Disclaimer: This post may contain affiliate links, meaning we get a small commission if you make a purchase through our links, at no cost to you. For more information, please visit our Disclaimer Page.
A master pipefitter is a skilled tradesman with vast experience and a master’s license. They install, inspect, repair, and maintain piping systems in new construction or existing structures carrying gaseous or liquid materials.
They may do additional jobs, including training and supervising journeyman and apprentice pipefitters.
What Is the Difference Between a Pipefitter and A Master Pipefitter?
The difference between a pipefitter and a master pipefitter depends on regulations and licensing by the state. There are 2-3 tiers of certification and approvals in most states before becoming a master pipefitter.
Typically, master pipefitters have more experience and often are familiar with business management. In comparison, a pipefitter tends to have less experience and focus mainly on the pipefitting aspects of their work.
Besides, master pipefitters are licensed to work unsupervised. They can become contractors or even business owners.
Furthermore, a regular or apprentice pipefitter often earns about half the wage rates of master pipefitters. Apprentices can increase their earnings as they gain pipefitting skills.
What Does a Master Pipefitter Do?
Master pipefitter is the highest professional level of pipefitting. Master pipefitters often work their way up from apprentice to journeyman to master. Generally, a master pipefitter can work in office buildings, factories, power plants, including nuclear power plants.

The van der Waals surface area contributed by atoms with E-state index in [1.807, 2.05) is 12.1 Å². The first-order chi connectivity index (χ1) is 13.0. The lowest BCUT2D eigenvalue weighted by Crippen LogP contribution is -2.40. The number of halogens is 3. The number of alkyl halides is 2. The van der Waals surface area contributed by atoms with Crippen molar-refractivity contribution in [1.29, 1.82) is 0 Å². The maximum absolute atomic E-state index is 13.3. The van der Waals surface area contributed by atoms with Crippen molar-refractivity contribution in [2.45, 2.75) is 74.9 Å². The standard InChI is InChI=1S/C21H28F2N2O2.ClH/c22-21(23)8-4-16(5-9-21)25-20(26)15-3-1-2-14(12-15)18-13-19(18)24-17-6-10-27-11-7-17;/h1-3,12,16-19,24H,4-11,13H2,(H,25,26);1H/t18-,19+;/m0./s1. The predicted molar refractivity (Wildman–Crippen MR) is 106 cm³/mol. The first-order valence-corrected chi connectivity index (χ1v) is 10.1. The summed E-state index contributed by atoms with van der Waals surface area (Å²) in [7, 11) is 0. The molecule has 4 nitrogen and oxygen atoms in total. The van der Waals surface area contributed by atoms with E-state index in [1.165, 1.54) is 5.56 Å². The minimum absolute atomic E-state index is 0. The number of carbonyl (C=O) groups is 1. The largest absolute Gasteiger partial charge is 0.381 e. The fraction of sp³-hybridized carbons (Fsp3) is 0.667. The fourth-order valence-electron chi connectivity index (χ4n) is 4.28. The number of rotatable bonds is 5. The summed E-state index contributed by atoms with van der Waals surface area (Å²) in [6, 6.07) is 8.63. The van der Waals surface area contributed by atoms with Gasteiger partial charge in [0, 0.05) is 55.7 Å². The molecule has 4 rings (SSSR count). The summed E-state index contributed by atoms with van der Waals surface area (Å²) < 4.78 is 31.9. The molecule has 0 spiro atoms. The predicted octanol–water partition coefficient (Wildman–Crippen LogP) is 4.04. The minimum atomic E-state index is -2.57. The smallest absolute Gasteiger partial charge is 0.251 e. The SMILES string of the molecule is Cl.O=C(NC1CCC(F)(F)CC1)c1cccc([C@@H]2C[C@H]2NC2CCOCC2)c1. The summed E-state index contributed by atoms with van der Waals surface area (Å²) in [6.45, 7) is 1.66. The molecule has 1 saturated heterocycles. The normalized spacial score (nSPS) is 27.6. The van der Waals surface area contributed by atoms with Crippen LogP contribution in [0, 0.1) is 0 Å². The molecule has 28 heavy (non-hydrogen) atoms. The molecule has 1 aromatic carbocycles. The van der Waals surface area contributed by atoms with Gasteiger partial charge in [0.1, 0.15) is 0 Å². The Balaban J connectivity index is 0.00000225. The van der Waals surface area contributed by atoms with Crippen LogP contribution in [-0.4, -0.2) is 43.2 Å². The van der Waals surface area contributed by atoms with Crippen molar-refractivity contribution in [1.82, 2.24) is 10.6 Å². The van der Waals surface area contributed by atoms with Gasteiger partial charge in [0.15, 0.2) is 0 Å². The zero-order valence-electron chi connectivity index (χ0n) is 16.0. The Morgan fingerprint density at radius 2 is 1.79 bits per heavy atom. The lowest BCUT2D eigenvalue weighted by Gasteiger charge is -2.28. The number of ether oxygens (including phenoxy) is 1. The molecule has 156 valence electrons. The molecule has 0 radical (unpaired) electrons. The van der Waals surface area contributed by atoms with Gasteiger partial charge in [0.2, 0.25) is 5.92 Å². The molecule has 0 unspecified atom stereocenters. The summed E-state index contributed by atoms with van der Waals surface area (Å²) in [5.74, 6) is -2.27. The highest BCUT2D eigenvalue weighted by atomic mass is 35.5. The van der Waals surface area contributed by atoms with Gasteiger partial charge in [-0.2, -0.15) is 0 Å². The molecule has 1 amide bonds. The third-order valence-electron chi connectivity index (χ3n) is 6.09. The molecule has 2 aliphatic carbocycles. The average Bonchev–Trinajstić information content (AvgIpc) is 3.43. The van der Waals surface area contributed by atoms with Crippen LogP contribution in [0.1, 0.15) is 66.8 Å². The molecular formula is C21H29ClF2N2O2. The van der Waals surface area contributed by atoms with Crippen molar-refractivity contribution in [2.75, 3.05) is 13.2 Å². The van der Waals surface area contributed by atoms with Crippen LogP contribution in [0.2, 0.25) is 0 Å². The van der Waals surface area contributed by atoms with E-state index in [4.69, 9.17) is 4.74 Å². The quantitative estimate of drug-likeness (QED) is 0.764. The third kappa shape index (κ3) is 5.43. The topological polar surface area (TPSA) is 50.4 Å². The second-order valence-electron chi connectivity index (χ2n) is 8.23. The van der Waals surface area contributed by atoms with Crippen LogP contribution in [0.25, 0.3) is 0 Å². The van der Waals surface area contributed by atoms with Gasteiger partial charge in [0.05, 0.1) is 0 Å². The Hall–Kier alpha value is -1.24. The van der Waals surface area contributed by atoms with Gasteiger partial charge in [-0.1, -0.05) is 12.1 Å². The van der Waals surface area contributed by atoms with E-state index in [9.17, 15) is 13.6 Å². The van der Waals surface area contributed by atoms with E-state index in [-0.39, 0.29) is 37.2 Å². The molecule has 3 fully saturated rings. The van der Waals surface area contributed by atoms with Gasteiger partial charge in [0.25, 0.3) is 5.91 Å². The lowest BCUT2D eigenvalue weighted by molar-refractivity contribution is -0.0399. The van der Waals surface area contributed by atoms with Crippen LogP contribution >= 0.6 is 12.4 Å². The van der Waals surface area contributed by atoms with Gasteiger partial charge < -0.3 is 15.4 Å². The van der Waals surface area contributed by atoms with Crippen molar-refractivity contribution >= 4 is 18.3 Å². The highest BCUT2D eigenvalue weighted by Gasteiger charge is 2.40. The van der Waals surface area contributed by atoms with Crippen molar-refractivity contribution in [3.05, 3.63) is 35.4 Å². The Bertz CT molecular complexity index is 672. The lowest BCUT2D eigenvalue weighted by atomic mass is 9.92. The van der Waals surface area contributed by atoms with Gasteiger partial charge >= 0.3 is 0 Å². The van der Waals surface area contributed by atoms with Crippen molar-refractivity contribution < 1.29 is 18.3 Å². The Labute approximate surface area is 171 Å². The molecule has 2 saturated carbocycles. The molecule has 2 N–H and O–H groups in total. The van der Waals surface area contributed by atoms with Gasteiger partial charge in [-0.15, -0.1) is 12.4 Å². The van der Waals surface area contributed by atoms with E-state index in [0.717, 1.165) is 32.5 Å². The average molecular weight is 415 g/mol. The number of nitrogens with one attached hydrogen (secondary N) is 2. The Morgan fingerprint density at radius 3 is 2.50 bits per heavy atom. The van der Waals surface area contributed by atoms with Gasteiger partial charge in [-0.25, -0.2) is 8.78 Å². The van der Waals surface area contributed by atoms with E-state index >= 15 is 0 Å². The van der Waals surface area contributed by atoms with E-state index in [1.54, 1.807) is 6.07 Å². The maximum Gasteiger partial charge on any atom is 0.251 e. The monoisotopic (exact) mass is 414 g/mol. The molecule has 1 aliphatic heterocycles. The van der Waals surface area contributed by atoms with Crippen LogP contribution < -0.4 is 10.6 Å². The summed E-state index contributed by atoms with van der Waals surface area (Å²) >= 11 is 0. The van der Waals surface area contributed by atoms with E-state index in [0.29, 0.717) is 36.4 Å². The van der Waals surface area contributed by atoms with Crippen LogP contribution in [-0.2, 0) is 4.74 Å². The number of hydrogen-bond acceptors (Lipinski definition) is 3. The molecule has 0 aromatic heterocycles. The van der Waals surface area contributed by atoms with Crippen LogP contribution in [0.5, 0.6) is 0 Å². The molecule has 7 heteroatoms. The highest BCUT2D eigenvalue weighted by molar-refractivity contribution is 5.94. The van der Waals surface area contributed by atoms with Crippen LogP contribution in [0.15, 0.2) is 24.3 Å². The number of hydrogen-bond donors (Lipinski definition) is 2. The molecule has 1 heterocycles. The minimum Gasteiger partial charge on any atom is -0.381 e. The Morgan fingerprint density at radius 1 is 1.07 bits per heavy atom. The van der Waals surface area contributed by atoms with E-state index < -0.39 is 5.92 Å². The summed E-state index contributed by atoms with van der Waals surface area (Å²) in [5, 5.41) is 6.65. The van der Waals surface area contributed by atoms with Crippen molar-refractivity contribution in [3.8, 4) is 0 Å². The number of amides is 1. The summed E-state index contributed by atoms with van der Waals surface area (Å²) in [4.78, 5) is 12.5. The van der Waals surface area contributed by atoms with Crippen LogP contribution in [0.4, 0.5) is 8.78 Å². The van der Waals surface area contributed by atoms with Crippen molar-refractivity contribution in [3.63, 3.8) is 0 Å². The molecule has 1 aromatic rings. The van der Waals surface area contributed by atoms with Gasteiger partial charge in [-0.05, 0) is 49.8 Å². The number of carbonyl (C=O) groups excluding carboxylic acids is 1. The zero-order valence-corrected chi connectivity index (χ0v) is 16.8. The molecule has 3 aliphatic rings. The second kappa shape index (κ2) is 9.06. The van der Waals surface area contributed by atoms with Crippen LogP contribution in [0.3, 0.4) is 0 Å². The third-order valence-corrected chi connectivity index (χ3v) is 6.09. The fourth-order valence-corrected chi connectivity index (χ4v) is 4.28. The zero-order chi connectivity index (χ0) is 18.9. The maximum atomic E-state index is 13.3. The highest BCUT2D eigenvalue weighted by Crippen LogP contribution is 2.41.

Master pipefitters primary responsibilities include installing and maintaining piping systems in commercial and industrial buildings according to regulations and codes for energy and safety efficiency.
They work on pipe installations carrying chemicals, water, gasoline, and other fluid and gaseous substances. Sometimes, the materials held are at high pressure and temperatures.
As a master pipefitter, your duties also include sketching and reading blueprints, installing piping systems, and offering service and repairs for those items. Master pipefitters also design piping systems while considering aspects such as grade, layout, and design function.
Furthermore, the pipefitter decides what equipment and materials are required for the project and prepares cost estimates. Consequently, a master pipefitter has to follow building regulations, codes, and safety rules.
How To Become a Master Pipefitter?
You should follow these steps to become a master pipefitter:
Graduate High School: You need to earn a high school diploma or GED to become a master pipefitter. This is often a prerequisite before enrolling in an apprenticeship program.